The latest issue of London's ECONOMIST carries an article about the current situation in Iraq which begins with the following pithy paragraph:
WHEN General David Petraeus, now America's most celebrated military commander, arrived in Iraq in 2003 at the head of an airborne division, he asked a journalist: "Tell me how this ends?" For years nobody had a good answer. But now, thanks to a military pact between America and Iraq, a conclusion is in sight: America's war in Iraq will end in three years' time, with American troops being shown the door and Iraqi politicians competing to claim credit for getting rid of the foreigners. [Emphasis added.]
I'm afraid this makes it impossible for me to resist throwing at you all, once again, for the umpteenth time, the prediction that I have been repeating at regular intervals over the past six years of studying and commenting about the Iraq war. Even months before the invasion began in March 2003, it was obvious to me that this was a war that the United States could not possibly "win" in any lasting or meaningful sense. Quite the opposite, in fact. As I said in a speech to an organization called The Old Guard of Princeton in October of 2002, it would be a stupid and disastrous mistake to believe that "kicking down the doors of a proudly nationalistic Arab society at the heart of the Muslim world would gain anything for us in the end but the violent resentment of the Iraqi people and the contempt of the entire Islamic world."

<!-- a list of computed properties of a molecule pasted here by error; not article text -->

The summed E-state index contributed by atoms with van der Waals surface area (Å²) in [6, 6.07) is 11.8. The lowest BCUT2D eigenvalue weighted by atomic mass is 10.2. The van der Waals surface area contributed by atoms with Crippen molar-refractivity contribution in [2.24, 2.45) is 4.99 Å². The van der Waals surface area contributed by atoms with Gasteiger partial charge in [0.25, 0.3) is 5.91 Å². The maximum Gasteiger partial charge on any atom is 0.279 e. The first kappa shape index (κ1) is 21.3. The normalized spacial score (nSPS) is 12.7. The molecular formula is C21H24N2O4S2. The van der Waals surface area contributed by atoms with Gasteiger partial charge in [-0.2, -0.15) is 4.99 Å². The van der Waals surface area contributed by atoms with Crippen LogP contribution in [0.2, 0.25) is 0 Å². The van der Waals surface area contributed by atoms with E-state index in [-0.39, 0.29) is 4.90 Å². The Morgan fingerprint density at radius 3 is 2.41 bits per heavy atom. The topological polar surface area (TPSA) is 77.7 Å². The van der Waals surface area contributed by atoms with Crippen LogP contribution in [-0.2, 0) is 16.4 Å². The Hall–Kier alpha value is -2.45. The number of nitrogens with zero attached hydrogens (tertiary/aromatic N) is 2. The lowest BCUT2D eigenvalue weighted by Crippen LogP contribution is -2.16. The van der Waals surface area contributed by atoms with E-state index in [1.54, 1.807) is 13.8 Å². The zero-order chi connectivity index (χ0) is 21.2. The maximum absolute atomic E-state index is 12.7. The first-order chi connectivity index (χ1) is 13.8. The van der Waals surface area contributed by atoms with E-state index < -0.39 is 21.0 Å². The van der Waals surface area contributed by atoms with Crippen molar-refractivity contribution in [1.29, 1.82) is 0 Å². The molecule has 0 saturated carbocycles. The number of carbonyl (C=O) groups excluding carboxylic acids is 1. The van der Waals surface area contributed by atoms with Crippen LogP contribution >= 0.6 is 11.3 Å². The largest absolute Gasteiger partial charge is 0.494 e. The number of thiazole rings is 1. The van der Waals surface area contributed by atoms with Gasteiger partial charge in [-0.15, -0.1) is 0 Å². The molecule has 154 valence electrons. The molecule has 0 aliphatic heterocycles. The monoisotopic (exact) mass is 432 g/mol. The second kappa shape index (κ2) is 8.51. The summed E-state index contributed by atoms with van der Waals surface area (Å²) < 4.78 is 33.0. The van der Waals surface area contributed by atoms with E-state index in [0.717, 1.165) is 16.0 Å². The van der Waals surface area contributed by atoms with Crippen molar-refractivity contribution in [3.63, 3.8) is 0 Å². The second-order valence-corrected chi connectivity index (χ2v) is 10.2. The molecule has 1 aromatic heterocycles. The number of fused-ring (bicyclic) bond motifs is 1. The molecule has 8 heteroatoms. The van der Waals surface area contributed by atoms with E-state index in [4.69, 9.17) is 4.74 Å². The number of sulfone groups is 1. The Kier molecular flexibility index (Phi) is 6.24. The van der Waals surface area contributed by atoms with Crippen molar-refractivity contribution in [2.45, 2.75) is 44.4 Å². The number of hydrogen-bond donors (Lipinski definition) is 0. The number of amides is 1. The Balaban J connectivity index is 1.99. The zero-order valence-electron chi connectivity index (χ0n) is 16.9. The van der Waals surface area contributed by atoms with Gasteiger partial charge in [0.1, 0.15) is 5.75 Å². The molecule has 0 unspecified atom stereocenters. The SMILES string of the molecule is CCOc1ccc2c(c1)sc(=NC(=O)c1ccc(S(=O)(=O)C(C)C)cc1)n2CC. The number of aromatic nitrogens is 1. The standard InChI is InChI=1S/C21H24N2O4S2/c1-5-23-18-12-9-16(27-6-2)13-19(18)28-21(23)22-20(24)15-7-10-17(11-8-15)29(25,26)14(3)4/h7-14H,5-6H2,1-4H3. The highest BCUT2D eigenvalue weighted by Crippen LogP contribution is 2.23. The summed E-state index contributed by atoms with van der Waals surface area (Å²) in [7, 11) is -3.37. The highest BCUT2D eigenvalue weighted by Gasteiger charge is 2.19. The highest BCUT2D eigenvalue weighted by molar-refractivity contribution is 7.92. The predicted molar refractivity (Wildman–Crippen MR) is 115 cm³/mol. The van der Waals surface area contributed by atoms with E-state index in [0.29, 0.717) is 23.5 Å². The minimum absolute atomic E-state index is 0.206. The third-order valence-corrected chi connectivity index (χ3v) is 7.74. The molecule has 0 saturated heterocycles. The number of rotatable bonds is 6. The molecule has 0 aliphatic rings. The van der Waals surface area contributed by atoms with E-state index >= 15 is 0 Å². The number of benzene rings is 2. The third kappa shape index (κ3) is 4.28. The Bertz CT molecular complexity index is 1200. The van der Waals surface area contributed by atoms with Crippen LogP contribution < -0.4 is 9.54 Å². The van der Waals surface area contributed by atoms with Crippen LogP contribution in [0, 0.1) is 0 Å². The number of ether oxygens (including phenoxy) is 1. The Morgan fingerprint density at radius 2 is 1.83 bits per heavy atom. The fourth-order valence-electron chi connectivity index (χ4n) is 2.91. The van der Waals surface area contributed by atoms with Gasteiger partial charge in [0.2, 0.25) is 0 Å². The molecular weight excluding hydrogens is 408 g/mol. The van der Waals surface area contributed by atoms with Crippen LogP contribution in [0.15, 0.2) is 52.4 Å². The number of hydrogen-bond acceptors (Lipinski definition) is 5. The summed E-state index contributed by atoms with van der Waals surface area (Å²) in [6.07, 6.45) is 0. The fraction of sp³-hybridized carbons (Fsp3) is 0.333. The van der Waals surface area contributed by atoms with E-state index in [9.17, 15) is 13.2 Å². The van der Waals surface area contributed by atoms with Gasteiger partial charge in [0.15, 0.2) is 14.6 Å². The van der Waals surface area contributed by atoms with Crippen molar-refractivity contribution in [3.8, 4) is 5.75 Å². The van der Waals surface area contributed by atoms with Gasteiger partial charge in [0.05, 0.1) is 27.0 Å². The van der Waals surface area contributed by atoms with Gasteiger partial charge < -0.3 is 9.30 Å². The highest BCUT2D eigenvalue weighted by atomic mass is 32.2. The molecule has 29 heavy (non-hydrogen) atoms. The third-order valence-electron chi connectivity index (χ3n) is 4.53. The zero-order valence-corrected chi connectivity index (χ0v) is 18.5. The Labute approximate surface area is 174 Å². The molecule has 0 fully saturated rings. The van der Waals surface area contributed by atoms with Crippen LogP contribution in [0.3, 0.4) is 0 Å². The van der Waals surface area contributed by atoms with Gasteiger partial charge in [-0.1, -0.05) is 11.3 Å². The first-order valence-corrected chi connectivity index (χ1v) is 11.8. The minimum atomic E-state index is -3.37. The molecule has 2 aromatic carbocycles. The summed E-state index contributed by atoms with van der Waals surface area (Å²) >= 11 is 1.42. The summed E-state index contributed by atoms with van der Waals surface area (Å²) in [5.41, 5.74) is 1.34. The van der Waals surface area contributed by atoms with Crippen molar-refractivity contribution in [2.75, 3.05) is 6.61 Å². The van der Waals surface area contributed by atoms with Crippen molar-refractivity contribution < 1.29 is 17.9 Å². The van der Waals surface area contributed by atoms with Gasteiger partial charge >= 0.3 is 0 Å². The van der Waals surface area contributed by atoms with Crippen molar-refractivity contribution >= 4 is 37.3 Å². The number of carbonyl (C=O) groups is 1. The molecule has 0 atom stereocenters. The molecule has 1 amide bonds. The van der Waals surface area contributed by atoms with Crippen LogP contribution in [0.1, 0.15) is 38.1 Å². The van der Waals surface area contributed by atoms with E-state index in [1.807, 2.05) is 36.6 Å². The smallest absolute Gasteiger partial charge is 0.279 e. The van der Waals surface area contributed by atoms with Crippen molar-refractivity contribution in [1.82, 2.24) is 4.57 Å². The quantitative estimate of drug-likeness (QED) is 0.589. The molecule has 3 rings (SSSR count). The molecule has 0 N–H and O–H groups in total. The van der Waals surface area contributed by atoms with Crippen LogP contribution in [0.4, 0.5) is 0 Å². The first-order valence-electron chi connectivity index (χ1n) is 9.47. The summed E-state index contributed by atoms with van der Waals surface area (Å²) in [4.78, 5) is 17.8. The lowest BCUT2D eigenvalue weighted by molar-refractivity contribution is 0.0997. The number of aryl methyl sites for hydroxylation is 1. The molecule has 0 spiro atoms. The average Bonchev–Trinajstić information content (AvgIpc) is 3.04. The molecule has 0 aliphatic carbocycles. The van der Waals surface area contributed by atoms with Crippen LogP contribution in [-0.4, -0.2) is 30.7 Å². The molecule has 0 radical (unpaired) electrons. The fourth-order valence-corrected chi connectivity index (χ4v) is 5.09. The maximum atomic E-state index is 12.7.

(Let me remark very emphatically that I was far from alone in holding this view. I was only one of hundreds, probably thousands, of "old Middle East hands" all over the world who held that very strong conviction. The multitude of our numbers and the depth of our personal experiences in the Arab World for some unaccountable reason failed, however, to give our views any perceptible weight in the councils of policy makers either in America or in Europe.)
Since then, in numerous articles and speeches, and in deliberations of the Iraq Study Group advisory committee, of which I was a member, I have repeated over and over again the following admonition --- to the aggravation, I'm sure, of many of my colleagues and correspondents:
"The leader and his party who will gain control over Iraq when US forces leave the country will have derived legitimacy and popularity from the degree to which he has stood in opposition to the American occupation, not cooperated with it."
This is a point that needed to be understood from the very beginning if the United States was ever to design and implement a plan for managing the invasion and occupation of Iraq at minimum cost in lives and treasure, in a timely and efficient manner, and with a result that was least damaging to our national interests in the Middle East and worldwide. No conception of the sort ever influenced either our strategic planners or our commanders in the field, however. Suggesting otherwise brought nothing but scornful accusations of defeatism. Killing our adversaries and establishing a pro-American democracy were always the dominant objectives, a blueprint for the disorderly and humiliating failure that the entire undertaking will surely become before we finally beat a retreat. (Staying even until the end of 2011 seems increasingly improbable to me, frankly --- even considering the horrendous logistical obstacles that a faster withdrawal schedule would encounter. For all intents and purposes, (particularly in its psychological dimension), the retreat effectively begins on the day after the Iraqi parliament signs the security pact calling for US withdrawal on a fixed timetable. I ask you all: In today's world, how long will the American public continue to fork out billions and billions of dollars in a cause that no longer contains even a faded promise of positive accomplishment --- to say nothing of "Victory".